JFK was first elected into Congress during the years 1947-53 before moving to the senate during 1953-60.  When he announced that he was running for president in January 1960, much of the public were sceptical. His youth and relative inexperience were factors that counted against him, as was the minor but significant  fact that he was catholic. Since the eighteenth century the High Magistracy of the American republic had been occupied by  WASPs. What turned the tables in his favour were his charisma, eloquence and intellect, besides the fact that his father was prepared to put all his treasure behind his son’s political ambitions. It was a new Gilded Age.  A new generation was eager for new ideas and new frontiers.

John Fitzgerald Kennedy was sworn in as the 35th president of the Unite States at high noon on January 20, 1961. He was only 43. His Inaugural Address became one  of the most memorable in the annals of American political rhetoric, alongside Abraham Lincoln’s Gettysburg Address and Martin Luther King’s immortal “I Have a Dream” speech. I am not an American, but each time I watch the video clip of his Inaugural Address I get goose bumps.

It was a summons to history and destiny. A handsome young president who spoke with the measured cadences of an elder statesman: “Now the trumpet summons us again—not as a call to bear arms, though arms we need; not as a call to battle, though embattled we are—but a call to bear the burden of a long twilight struggle….rejoicing in hope, patient in tribulation….””In the long history of the world, only a few generations have been granted the role of defending freedom in its hour of maximum danger. I do not shrink from this responsibility; I welcome it….The energy, the faith, the devotion which we bring to this endeavour will light our country and all who serve it, and the glow from that fire can truly light the world.” “And so, my fellow Americans: ask not what your country can do for you—ask what you can do for your country.”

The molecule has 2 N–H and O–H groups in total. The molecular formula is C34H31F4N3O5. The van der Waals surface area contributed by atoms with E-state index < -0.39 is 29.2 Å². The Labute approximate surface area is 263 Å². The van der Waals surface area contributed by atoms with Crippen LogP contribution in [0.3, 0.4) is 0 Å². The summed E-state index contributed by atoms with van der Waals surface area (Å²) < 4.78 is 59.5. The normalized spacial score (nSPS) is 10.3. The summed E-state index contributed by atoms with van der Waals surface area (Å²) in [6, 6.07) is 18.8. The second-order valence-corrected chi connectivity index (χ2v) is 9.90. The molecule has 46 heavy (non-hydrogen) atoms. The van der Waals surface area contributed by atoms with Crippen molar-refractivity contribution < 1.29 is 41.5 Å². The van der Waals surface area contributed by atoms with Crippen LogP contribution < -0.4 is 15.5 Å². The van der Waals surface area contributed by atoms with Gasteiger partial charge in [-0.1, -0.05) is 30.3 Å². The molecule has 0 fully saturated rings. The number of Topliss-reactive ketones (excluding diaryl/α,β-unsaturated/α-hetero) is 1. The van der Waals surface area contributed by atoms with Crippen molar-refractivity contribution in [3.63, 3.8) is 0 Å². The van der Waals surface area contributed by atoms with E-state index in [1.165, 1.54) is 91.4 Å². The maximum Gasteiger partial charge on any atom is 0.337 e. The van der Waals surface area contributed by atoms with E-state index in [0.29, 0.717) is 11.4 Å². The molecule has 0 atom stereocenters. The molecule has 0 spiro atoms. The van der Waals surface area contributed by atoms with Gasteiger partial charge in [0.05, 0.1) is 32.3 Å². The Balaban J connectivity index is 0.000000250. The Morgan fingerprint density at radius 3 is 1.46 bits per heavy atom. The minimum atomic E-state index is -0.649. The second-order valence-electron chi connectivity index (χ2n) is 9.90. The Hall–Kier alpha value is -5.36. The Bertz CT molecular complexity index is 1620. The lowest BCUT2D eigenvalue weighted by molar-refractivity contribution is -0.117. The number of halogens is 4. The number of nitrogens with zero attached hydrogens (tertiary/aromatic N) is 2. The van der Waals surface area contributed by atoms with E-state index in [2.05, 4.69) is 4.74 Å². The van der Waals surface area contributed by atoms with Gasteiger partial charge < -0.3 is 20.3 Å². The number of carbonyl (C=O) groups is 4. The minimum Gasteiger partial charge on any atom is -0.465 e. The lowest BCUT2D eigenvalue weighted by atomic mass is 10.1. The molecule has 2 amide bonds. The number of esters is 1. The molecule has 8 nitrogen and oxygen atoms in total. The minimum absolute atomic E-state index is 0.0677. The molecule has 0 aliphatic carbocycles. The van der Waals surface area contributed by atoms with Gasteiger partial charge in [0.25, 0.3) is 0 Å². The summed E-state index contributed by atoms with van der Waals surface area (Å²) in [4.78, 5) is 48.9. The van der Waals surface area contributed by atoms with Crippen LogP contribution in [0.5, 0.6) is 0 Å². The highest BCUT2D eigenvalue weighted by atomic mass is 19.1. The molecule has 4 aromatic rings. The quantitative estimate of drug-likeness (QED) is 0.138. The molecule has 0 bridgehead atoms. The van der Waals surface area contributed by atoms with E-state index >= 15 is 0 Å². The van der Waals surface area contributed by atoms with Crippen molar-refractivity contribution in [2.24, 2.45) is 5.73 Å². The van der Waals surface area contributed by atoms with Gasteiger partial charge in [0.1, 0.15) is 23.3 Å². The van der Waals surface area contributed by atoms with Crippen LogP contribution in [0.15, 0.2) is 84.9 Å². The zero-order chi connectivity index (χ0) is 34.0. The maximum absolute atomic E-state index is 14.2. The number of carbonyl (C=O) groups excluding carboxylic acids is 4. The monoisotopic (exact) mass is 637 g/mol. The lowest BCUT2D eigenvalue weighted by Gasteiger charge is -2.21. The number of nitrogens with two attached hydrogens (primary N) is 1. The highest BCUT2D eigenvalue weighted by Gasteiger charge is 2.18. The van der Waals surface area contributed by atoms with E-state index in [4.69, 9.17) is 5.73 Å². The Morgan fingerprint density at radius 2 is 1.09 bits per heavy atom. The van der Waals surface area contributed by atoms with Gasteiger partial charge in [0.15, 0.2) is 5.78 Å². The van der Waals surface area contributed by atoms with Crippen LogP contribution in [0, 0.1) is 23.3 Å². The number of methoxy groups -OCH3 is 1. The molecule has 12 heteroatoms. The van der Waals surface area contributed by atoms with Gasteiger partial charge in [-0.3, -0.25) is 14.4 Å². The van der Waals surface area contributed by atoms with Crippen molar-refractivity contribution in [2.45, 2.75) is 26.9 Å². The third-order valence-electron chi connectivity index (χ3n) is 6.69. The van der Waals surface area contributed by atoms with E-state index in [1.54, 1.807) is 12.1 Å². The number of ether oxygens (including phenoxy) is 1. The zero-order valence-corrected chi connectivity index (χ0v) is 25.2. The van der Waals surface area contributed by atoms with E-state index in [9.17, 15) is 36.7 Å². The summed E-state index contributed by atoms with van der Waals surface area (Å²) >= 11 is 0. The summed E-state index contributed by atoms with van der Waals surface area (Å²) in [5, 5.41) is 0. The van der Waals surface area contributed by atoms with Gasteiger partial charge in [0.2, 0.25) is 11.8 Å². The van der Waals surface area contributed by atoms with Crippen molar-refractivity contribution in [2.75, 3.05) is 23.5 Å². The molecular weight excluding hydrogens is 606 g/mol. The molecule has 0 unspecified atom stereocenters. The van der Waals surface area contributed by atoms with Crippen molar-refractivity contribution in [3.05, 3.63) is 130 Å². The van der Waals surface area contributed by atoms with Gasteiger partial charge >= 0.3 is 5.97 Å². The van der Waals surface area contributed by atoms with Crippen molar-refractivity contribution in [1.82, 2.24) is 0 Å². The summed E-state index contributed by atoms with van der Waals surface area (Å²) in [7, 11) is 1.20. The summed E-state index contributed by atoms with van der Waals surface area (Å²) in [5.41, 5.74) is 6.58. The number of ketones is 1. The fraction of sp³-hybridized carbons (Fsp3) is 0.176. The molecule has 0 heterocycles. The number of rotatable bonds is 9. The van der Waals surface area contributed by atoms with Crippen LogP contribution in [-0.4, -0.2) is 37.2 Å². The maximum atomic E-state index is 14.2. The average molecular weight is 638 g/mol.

John Kennedy’s presidency was tragically ended by an assassin’s bullet in November 1963. Within the few years in which he served his country, he proved to be a wise, compassionate and enlightened statesman.  His cabinet, the New Camelot, comprised some of the gifted minds in the history of American government. He inspired the successful mission by NASA to reach the moon:

“We choose to go to the moon in this decade and do the other things, not because they are easy, but because they are hard, because that goal will serve to organise and measure the best of our energies and skills, because that challenge is one that we are willing to accept, one we are unwilling to postpone, and one which we intend to win.”

He also launched the Peace Corps that sent young Americans to help the desperate poor in the villages of Africa, Asia and Latin America. His calm and restraint saved the world from nuclear catastrophe during the 1962 Cuban Missile Crisis. He cooperated with Martin Luther King and the civil rights movement to bring more justice to the oppressed African-American people.

John Kennedy did not live long enough for us to be able to have a fair assessment of his place in history. This has led some revisionists to insist that he was a rather overrated statesman. I do not share those views. In the short years that destiny vouchsafed him, he left the earth with the glory of an Olympian god. Besides Jefferson, Lincoln, Roosevelt and Reagan, no other statesman has given Americans greater self-confidence regarding their destiny and exceptionalism.

A profile in courage, he was by no means without his own foibles. But it is not for us to judge. John Fitzgerald Kennedy gave his country purposeful leadership in a time of peril. He certainly left the world better than he found it. To us in Africa, he was a good American. And to me personally, a model of true greatness. Soldier, writer, prince royal and statesman, history will absolve him.